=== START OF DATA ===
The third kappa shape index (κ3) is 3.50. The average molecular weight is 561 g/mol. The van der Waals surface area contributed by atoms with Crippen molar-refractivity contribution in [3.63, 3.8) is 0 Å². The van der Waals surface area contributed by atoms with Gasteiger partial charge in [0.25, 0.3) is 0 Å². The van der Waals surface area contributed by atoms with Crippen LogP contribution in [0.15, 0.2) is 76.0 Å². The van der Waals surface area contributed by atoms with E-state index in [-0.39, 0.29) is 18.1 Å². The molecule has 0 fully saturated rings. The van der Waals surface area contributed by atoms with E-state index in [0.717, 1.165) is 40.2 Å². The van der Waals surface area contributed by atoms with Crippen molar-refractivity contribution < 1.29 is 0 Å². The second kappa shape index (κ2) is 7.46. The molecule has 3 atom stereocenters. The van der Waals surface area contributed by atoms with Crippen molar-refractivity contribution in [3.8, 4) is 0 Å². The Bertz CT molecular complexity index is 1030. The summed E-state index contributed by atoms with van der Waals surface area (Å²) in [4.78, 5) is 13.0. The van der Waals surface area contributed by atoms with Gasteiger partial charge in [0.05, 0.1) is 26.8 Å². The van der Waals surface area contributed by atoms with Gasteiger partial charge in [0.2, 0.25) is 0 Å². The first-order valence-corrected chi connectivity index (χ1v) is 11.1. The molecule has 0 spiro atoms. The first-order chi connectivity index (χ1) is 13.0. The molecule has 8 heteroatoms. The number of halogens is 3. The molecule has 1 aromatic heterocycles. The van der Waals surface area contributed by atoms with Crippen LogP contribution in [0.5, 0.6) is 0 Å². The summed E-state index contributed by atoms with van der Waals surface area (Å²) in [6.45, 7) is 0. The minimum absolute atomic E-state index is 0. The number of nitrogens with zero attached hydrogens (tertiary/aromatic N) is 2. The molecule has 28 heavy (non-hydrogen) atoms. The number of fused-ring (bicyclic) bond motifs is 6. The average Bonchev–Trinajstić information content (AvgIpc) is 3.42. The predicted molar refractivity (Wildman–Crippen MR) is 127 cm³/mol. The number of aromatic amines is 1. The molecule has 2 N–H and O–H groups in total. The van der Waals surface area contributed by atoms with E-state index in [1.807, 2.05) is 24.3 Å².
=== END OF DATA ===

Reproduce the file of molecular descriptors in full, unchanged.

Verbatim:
The third kappa shape index (κ3) is 3.50. The average molecular weight is 561 g/mol. The van der Waals surface area contributed by atoms with Crippen molar-refractivity contribution in [3.63, 3.8) is 0 Å². The van der Waals surface area contributed by atoms with Gasteiger partial charge in [0.25, 0.3) is 0 Å². The van der Waals surface area contributed by atoms with Crippen LogP contribution in [0.15, 0.2) is 76.0 Å². The van der Waals surface area contributed by atoms with E-state index in [-0.39, 0.29) is 18.1 Å². The molecule has 0 fully saturated rings. The van der Waals surface area contributed by atoms with E-state index in [0.717, 1.165) is 40.2 Å². The van der Waals surface area contributed by atoms with Crippen molar-refractivity contribution < 1.29 is 0 Å². The second kappa shape index (κ2) is 7.46. The molecule has 3 atom stereocenters. The van der Waals surface area contributed by atoms with Crippen molar-refractivity contribution in [3.8, 4) is 0 Å². The Bertz CT molecular complexity index is 1030. The summed E-state index contributed by atoms with van der Waals surface area (Å²) in [4.78, 5) is 13.0. The van der Waals surface area contributed by atoms with Gasteiger partial charge in [0.05, 0.1) is 26.8 Å². The van der Waals surface area contributed by atoms with Gasteiger partial charge in [0.2, 0.25) is 0 Å². The first-order valence-corrected chi connectivity index (χ1v) is 11.1. The molecule has 0 spiro atoms. The first-order chi connectivity index (χ1) is 13.0. The molecule has 8 heteroatoms. The number of halogens is 3. The molecule has 1 aromatic heterocycles. The van der Waals surface area contributed by atoms with Crippen LogP contribution in [0.5, 0.6) is 0 Å². The summed E-state index contributed by atoms with van der Waals surface area (Å²) in [6.45, 7) is 0. The minimum absolute atomic E-state index is 0. The number of nitrogens with zero attached hydrogens (tertiary/aromatic N) is 2. The molecule has 28 heavy (non-hydrogen) atoms. The number of fused-ring (bicyclic) bond motifs is 6. The average Bonchev–Trinajstić information content (AvgIpc) is 3.42. The predicted molar refractivity (Wildman–Crippen MR) is 127 cm³/mol. The number of aromatic amines is 1. The molecule has 2 N–H and O–H groups in total. The van der Waals surface area contributed by atoms with E-state index in [1.807, 2.05) is 24.3 Å².